Conclusion

Implemented with usability and simplicity as the key focus, a Wiki is a fast, cheap and highly effective way to run an Intranet. Users do not perceive our Intranet as a Wiki, with all the anarchistic overtones that brings. Rather, they see the simplicity and flexibility as a natural evolution of Intranet technology.

In a culture full of all the typical trust, transparency, workload and security concerns common to big companies; the simplicity of this system and its content ownership model cut through. Problems of driving collaboration and content updates remain, but they are exposed as the cultural and people problems at their heart since the technical and workload “excuses” have been stripped away.

Note: Our Intranet has evolved significantly from the screenshots above, which were taken from the time of launch to avoid business confidentiality issues in this public forum. The site now includes a wealth of content and tight integration with our data warehouse, CRM and internal operational systems. Read more inBuilding Enterprise 2.0 on Culture 1.0.

   
Comment by jon silvers on August 21, 2007 7:44 AM
Hey Nathan, this is an awesome case study. Thanks for posting it! It's interesting how you didn't use the word wiki when you launched the intranet, avoiding a lot of questions, getting people focused on the task, not the technology.
 
Comment by Mark Wiseman on August 21, 2007 8:15 AM
Nathan, I liked your focus on simplicity and utility. All to often when new technology is introduced the technology champions want to focus on the technical issues. Well done!
 
Comment by Stephen Collins on August 21, 2007 8:02 PM
Nathan, have you considered posting this to cases2.com? cases2 is run by Dr Andrew McAfee of Harvard Business School. He originated the Enterprise 2.0 term and is doing a lot of work to evangelis successful implementations like yours.

I think you have an ideal example here.
 
Comment by Anonymous on August 25, 2007 11:41 PM
Didn't find a contact page on e-gener, so I'll post this here.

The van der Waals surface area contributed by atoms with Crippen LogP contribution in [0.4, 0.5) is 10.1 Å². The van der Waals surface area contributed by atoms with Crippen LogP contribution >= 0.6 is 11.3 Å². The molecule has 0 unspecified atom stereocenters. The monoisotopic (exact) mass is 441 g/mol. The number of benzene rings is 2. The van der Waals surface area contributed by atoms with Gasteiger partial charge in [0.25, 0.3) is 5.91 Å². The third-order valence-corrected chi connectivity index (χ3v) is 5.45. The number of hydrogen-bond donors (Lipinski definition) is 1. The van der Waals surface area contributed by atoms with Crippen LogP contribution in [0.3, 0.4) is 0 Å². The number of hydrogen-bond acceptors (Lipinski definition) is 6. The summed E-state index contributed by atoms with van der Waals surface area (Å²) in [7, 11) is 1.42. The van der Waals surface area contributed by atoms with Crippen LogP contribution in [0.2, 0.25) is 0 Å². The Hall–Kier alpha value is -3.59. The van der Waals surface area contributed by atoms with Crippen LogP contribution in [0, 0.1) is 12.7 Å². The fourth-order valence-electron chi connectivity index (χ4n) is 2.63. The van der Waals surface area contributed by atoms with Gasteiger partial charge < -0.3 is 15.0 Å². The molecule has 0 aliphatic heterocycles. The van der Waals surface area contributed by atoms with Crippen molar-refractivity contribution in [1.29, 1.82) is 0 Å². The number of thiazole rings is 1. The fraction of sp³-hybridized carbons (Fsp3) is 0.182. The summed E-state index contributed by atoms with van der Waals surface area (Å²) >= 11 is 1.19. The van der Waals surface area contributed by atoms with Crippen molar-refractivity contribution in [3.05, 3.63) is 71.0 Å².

Looking for some info on php, I stumbled upon this page:

http://mythink.wordpress.com/2007/06/14/php-first-principles/

Seems a non-credited copy-paste from

/v1/articles/php-hackers-paradise-revisited.htm

to me, so I thought I'd let you know.

Regards,
anonymous
 
Comment by Mnementh on August 28, 2007 1:47 PM
Hi Nathan. This post really struck home, particularly the sales pitch. So often, issues with control end up stiffling projects like this. And all that ends up happening is a lot of works goes into an intranet that nobody uses.
 
Comment by Patrick on September 20, 2007 2:38 PM
Nathan, I posted this on actKM Forum, where I think people might be interested in your response:

Nathan, I wonder if you'd oblige by answering a few questions here on the forum as several members are not active in the blogosphere? Let me suggest upfront that anyone participating in the conversation is ok with you reposting the conversation on your blog if you want to, with attribution to the forum? I have three questions:

1). I think your sales pitch is incredibly powerful - I'd like to understand a little bit more about why the adoption decision happened. I'm assuming that there were four main factors at play:
(a) your argument
(b) the consultation process
(c) your team's credibility - trust
(d) price vs perceived risk (ie ease of undoing the decision)

I know it's a difficult question to answer, but how would you weight those factors in what actually happened? Which were the most important factors (or were there others that I have missed)?

2). What were your three biggest challenges/hurdles in the whole process from consultation to successful active use of the intranet?

3). If a public sector agency (which tends to see itself as more conservative in accountability, record keeping, control) were to be thinking about using a wiki for an intranet or another use, what would your advice to the KM/IT team be?

Thanks Nathan

Patrick
 
Comment by Tony Branfort on September 21, 2007 10:34 AM
Nathan - Thank you for an incredibly well written and smart study. Great job.
 
Comment by Jennifer Kelley on September 25, 2007 10:38 AM
Nathan, Thanks for this case study! It's comforting to know there's another company out there who has successfully used a wiki as their intranet. We're aiming for the same ourselves, in a global company with over 5000 employees. It seems the only way to leverage the incredible popularity of our wiki, where we have witnessed our users rebuilding the intranet themselves (unprompted). Your experience is especially useful! Could you update on your experience with integrating other the other business, CMS systems with the wiki intranet?
 
Comment by Anonymous on September 30, 2007 6:38 PM
Hi Nathen,
I'd like to adress the issue of editing on the wiki platform.
editing in wiki is very basic using objects such as tables and other graphical elements become quite difficult.
How did you adress the issue that the users want to have 'interesting pages' with murquee, spaces, tables, images etc. and the low "out of the box" abilities of the wiki?

Thanks,
Galit
 
Comment by Nathan @ e-gineer on October 23, 2007 5:32 AM
Anonymous: Thanks for the tip off, unfortunately there are a huge number of rip off copies of that article.